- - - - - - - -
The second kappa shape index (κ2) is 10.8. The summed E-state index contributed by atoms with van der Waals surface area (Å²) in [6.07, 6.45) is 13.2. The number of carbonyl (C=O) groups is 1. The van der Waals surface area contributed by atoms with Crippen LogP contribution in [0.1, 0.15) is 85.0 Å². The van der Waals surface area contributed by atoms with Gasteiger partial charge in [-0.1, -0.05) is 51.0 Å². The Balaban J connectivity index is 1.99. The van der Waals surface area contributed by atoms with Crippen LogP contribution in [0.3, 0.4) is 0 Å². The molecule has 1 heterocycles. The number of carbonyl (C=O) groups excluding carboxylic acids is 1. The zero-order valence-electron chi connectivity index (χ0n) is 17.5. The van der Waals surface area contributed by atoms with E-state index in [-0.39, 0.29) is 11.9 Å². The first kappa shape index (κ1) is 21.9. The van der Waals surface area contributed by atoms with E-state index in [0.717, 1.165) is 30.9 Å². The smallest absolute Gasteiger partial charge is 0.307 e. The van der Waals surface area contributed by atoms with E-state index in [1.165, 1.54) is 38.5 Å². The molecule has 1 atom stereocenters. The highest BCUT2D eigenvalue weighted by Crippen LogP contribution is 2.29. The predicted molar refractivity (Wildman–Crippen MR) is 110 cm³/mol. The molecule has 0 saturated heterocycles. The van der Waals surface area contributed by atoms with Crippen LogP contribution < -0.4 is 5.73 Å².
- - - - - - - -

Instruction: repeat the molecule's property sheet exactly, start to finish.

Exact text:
The second kappa shape index (κ2) is 10.8. The summed E-state index contributed by atoms with van der Waals surface area (Å²) in [6.07, 6.45) is 13.2. The number of carbonyl (C=O) groups is 1. The van der Waals surface area contributed by atoms with Crippen LogP contribution in [0.1, 0.15) is 85.0 Å². The van der Waals surface area contributed by atoms with Gasteiger partial charge in [-0.1, -0.05) is 51.0 Å². The Balaban J connectivity index is 1.99. The van der Waals surface area contributed by atoms with Crippen LogP contribution in [0.3, 0.4) is 0 Å². The molecule has 1 heterocycles. The number of carbonyl (C=O) groups excluding carboxylic acids is 1. The zero-order valence-electron chi connectivity index (χ0n) is 17.5. The van der Waals surface area contributed by atoms with E-state index in [-0.39, 0.29) is 11.9 Å². The first kappa shape index (κ1) is 21.9. The van der Waals surface area contributed by atoms with E-state index in [0.717, 1.165) is 30.9 Å². The smallest absolute Gasteiger partial charge is 0.307 e. The van der Waals surface area contributed by atoms with E-state index in [1.165, 1.54) is 38.5 Å². The molecule has 1 atom stereocenters. The highest BCUT2D eigenvalue weighted by Crippen LogP contribution is 2.29. The predicted molar refractivity (Wildman–Crippen MR) is 110 cm³/mol. The molecule has 0 saturated heterocycles. The van der Waals surface area contributed by atoms with Crippen LogP contribution < -0.4 is 5.73 Å².